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I'm sorry if the title isn't very explicit, but I'll try to explain it better. I'm not very familiar with c++ and I'm using openFrameworks for the first time. I'm trying to do something that's probably quite easy, at least in other languages it is, but I'm not being able to do it :(

I have a class Video and inside it I have an object list<ofImage> keyFrames; and several methods to interact with it like the following:

void addKeyFrame(ofImage img) {
    if(keyFrames.size() == 0) {
    else {

list<ofImage> * getKeyFrames() {
    list<ofImage> *list = &keyFrames;
    return list;

void clearKeyFrames() {

In other class I have several Video objects and I have a function that uses addKeyFrame(ofImage img) to fill the list for each object. In the end of that function if I print the list size it is greater than zero.

Inside draw() function I iterate each Video object and I try to draw each image inside their keyFrame list, but the list is always empty and I just filled it with images... I'm using getKeyFrames() function to return a pointer to the list. How can it be empty if I just added objects to it in another function and if I verified that the size was greater than zero? And if I try to debug the application I feel even more lost lol.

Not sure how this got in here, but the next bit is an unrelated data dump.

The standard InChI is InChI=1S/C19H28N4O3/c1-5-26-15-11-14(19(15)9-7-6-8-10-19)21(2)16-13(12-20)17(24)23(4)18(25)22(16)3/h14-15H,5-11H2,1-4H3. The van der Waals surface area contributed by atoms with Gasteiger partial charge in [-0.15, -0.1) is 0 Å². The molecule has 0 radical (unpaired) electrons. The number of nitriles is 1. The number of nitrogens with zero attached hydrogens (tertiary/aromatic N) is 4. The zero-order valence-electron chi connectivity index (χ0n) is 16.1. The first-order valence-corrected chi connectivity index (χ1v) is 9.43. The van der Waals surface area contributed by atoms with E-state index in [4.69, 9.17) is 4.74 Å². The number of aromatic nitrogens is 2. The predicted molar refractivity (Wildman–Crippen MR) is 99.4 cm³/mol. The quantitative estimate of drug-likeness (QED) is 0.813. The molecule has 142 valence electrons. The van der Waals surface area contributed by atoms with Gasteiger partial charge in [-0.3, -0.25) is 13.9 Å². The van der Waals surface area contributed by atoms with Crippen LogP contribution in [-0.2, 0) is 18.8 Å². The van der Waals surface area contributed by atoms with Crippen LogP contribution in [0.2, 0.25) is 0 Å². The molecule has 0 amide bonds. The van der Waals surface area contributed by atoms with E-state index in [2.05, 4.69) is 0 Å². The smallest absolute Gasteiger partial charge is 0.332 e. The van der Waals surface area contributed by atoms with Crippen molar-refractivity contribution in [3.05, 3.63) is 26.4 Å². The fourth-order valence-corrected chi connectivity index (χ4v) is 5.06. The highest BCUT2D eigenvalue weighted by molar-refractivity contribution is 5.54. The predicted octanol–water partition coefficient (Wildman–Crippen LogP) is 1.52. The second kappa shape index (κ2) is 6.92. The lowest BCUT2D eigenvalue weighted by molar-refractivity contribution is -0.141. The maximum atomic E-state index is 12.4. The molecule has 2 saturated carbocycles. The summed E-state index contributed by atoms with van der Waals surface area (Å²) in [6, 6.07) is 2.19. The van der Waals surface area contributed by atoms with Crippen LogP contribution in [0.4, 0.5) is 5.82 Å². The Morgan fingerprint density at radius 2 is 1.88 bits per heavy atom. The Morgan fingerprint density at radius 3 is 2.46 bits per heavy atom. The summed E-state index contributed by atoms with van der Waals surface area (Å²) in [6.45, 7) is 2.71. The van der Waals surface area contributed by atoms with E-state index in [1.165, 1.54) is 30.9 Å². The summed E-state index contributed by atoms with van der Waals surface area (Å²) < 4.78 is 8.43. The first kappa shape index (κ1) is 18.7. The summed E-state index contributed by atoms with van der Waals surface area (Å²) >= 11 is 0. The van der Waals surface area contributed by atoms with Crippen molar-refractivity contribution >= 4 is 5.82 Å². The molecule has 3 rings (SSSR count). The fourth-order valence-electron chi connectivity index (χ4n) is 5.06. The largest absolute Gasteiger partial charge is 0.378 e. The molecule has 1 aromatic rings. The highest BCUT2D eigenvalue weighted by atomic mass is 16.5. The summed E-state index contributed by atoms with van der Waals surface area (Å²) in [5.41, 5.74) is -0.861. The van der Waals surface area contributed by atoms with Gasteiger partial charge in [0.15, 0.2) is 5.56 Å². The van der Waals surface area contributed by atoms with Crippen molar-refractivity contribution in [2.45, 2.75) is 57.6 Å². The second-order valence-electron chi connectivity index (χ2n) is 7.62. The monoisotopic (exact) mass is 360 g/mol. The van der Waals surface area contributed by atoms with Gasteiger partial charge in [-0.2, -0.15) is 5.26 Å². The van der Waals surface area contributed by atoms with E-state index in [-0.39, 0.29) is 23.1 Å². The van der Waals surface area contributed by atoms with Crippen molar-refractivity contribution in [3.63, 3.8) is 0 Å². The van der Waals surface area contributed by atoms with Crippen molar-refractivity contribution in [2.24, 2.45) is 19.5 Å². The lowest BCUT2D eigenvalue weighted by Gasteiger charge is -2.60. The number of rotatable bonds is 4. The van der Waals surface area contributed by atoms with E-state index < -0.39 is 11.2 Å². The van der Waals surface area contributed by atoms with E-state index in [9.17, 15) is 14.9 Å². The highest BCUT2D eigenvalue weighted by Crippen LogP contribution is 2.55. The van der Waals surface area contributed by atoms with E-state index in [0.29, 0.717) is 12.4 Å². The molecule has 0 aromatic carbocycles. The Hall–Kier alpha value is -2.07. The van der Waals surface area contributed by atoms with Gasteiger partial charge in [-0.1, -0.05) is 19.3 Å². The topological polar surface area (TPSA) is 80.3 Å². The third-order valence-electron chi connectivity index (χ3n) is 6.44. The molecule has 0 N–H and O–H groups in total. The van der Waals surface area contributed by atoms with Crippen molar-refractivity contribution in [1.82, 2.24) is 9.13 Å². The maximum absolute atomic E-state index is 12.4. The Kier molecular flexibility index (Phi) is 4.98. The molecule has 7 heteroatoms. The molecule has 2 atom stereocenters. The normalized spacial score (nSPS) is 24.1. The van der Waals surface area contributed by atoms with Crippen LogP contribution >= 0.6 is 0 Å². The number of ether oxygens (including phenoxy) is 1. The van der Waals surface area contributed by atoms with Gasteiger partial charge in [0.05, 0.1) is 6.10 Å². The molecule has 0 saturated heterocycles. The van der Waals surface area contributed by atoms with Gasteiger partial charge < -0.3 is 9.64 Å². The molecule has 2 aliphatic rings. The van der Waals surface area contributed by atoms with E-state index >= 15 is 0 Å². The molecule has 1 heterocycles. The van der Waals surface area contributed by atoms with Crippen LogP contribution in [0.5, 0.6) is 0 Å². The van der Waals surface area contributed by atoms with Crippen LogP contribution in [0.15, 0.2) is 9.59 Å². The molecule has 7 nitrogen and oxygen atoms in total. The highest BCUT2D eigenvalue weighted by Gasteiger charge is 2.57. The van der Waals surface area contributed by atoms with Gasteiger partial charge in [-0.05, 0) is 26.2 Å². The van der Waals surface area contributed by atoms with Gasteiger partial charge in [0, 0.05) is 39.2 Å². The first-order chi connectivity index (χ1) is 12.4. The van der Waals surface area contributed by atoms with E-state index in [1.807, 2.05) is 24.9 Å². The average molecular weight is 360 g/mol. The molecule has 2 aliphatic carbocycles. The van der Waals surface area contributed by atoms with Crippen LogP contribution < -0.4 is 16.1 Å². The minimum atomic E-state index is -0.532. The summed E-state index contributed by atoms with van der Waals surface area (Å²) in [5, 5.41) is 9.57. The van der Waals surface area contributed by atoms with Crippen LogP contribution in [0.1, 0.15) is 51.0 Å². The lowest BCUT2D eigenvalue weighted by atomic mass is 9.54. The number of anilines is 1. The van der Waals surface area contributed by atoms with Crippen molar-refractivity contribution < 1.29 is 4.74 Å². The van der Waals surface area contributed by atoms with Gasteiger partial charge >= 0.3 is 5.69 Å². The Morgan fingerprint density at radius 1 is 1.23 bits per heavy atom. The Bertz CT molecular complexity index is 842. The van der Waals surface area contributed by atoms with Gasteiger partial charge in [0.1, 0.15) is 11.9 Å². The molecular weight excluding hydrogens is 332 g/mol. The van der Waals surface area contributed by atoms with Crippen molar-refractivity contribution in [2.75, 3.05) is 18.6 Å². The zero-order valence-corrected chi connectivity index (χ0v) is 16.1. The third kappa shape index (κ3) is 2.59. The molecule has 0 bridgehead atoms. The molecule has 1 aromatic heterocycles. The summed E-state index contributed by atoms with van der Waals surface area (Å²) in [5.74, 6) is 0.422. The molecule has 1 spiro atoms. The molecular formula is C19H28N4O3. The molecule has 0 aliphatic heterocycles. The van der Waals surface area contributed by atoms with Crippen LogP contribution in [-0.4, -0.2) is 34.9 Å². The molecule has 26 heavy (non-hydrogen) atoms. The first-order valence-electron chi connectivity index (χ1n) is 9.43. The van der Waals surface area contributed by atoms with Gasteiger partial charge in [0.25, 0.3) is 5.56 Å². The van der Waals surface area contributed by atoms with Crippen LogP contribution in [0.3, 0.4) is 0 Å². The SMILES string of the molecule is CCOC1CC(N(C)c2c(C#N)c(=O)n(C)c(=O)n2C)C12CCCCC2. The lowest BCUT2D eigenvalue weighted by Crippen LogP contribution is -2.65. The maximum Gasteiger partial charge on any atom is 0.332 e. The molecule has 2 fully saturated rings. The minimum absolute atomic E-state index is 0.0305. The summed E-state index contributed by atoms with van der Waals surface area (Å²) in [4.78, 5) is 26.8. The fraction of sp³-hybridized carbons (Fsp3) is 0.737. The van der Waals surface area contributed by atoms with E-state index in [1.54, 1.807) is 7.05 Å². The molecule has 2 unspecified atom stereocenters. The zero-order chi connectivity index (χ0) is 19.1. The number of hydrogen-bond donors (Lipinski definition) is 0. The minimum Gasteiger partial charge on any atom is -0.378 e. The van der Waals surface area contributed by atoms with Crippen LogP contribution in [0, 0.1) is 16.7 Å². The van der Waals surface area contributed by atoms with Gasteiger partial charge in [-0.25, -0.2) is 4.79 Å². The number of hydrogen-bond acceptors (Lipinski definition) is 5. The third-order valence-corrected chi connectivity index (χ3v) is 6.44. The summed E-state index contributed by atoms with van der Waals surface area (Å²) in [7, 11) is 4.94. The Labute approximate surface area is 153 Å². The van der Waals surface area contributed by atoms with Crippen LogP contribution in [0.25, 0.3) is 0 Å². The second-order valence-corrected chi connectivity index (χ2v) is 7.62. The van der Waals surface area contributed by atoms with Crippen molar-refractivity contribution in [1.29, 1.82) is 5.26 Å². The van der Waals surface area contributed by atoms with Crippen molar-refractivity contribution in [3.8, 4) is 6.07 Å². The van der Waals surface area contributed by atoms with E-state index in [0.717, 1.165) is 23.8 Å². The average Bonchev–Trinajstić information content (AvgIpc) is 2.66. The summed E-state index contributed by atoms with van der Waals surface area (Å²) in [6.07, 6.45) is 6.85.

Please tell me if you need anymore information and if you know what I'm doing wrong. Thanks!

share|improve this question
You will need to post more code, the problem doesn't seem to be in this part. A few random things: Why return a pointer when you can return a reference? Why check if the list is empty, if you can just push_back? addKeyFrame should take img by reference instead of value. –  pmr May 9 '12 at 19:37

1 Answer 1

Ok, A few little things:

1- You shouldn't check for empty lists (or any other STL containers) like this:

if(keyFrames.size() == 0)

This is faster and more "stylish":


2- You've created an unnecessary variable here:

list<ofImage> * getKeyFrames() {
    list<ofImage> *list = &keyFrames;
    return list;

You could do just:

list<ofImage> * getKeyFrames() {
    return &keyFrames;

3- Pointers are not (most times) the best solution in C++. A reference is the most used substitute, but it would be even better in htis case if you returned an iterator:

list<ofImage>::iterator GetBeginIterator() {
    return keyFrames.begin();

This way you could use the iterator just like a pointer, increasing it to iterate trough the frames and dereferencing it (with * operator)...

share|improve this answer
Without access to keyFrames itself, there will be no way to detect when the iterator reaches keyFrames.end(). –  ildjarn May 9 '12 at 20:27
It's also perfectly possible to implement a GetEndIterator() function or GetSize() function, or even using a special "terminating" frame like a NULL frame or something like that... –  bardes May 10 '12 at 0:12

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